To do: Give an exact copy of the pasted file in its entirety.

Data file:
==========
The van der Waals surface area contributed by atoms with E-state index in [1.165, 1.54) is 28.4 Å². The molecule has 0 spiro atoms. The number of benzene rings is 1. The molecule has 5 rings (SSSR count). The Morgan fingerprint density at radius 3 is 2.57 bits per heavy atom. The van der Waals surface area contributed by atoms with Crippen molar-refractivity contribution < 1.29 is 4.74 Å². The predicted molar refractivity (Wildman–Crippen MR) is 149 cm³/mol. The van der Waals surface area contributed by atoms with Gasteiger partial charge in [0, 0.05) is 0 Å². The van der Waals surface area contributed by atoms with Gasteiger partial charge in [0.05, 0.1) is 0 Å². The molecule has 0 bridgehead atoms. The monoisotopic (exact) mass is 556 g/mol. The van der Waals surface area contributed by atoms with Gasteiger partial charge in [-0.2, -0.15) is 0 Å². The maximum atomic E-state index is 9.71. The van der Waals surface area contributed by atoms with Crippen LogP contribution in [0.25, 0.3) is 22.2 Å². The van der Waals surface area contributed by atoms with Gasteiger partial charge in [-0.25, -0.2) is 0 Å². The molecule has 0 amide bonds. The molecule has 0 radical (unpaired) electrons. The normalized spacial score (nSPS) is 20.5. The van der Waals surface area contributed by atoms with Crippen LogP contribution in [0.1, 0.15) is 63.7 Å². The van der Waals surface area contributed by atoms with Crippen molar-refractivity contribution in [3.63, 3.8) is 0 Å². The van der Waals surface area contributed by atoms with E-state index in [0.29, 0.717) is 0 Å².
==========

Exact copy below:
The van der Waals surface area contributed by atoms with E-state index in [1.165, 1.54) is 28.4 Å². The molecule has 0 spiro atoms. The number of benzene rings is 1. The molecule has 5 rings (SSSR count). The Morgan fingerprint density at radius 3 is 2.57 bits per heavy atom. The van der Waals surface area contributed by atoms with Crippen molar-refractivity contribution < 1.29 is 4.74 Å². The predicted molar refractivity (Wildman–Crippen MR) is 149 cm³/mol. The van der Waals surface area contributed by atoms with Gasteiger partial charge in [0, 0.05) is 0 Å². The van der Waals surface area contributed by atoms with Gasteiger partial charge in [0.05, 0.1) is 0 Å². The molecule has 0 bridgehead atoms. The monoisotopic (exact) mass is 556 g/mol. The van der Waals surface area contributed by atoms with Gasteiger partial charge in [-0.2, -0.15) is 0 Å². The maximum atomic E-state index is 9.71. The van der Waals surface area contributed by atoms with Crippen LogP contribution in [0.25, 0.3) is 22.2 Å². The van der Waals surface area contributed by atoms with Gasteiger partial charge in [-0.25, -0.2) is 0 Å². The molecule has 0 amide bonds. The molecule has 0 radical (unpaired) electrons. The normalized spacial score (nSPS) is 20.5. The van der Waals surface area contributed by atoms with Crippen LogP contribution in [0.1, 0.15) is 63.7 Å². The van der Waals surface area contributed by atoms with Crippen molar-refractivity contribution in [3.63, 3.8) is 0 Å². The van der Waals surface area contributed by atoms with E-state index in [0.29, 0.717) is 0 Å².